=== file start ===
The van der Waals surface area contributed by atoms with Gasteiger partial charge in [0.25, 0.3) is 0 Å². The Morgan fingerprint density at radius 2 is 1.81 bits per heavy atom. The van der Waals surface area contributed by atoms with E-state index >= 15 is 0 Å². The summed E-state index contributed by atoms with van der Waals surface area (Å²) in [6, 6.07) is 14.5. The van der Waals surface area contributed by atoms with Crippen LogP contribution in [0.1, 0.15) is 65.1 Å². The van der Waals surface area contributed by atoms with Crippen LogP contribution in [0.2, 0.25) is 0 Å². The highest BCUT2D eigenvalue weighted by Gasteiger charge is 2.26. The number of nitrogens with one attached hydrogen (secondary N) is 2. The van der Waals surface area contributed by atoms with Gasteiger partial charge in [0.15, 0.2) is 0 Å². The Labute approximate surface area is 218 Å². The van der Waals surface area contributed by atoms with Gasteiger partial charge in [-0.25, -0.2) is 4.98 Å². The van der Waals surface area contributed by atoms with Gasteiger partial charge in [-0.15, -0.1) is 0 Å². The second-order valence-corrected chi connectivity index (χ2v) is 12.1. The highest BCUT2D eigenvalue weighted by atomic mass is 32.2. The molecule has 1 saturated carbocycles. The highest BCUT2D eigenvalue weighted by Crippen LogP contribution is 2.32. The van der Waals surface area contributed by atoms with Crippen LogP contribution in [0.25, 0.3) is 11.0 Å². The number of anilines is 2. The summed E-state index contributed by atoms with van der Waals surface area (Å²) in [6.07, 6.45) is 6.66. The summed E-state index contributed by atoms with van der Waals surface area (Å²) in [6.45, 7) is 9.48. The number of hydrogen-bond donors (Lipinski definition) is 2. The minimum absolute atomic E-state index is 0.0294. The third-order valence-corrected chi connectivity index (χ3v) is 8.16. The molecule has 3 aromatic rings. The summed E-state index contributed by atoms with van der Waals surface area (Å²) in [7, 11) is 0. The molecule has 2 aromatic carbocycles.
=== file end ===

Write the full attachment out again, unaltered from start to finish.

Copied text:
The van der Waals surface area contributed by atoms with Gasteiger partial charge in [0.25, 0.3) is 0 Å². The Morgan fingerprint density at radius 2 is 1.81 bits per heavy atom. The van der Waals surface area contributed by atoms with E-state index >= 15 is 0 Å². The summed E-state index contributed by atoms with van der Waals surface area (Å²) in [6, 6.07) is 14.5. The van der Waals surface area contributed by atoms with Crippen LogP contribution in [0.1, 0.15) is 65.1 Å². The van der Waals surface area contributed by atoms with Crippen LogP contribution in [0.2, 0.25) is 0 Å². The highest BCUT2D eigenvalue weighted by Gasteiger charge is 2.26. The number of nitrogens with one attached hydrogen (secondary N) is 2. The van der Waals surface area contributed by atoms with Gasteiger partial charge in [0.15, 0.2) is 0 Å². The Labute approximate surface area is 218 Å². The van der Waals surface area contributed by atoms with Gasteiger partial charge in [-0.25, -0.2) is 4.98 Å². The van der Waals surface area contributed by atoms with Gasteiger partial charge in [-0.15, -0.1) is 0 Å². The second-order valence-corrected chi connectivity index (χ2v) is 12.1. The highest BCUT2D eigenvalue weighted by atomic mass is 32.2. The molecule has 1 saturated carbocycles. The highest BCUT2D eigenvalue weighted by Crippen LogP contribution is 2.32. The van der Waals surface area contributed by atoms with Crippen LogP contribution in [0.25, 0.3) is 11.0 Å². The number of anilines is 2. The summed E-state index contributed by atoms with van der Waals surface area (Å²) in [6.07, 6.45) is 6.66. The summed E-state index contributed by atoms with van der Waals surface area (Å²) in [6.45, 7) is 9.48. The number of hydrogen-bond donors (Lipinski definition) is 2. The minimum absolute atomic E-state index is 0.0294. The third-order valence-corrected chi connectivity index (χ3v) is 8.16. The molecule has 3 aromatic rings. The summed E-state index contributed by atoms with van der Waals surface area (Å²) in [7, 11) is 0. The molecule has 2 aromatic carbocycles.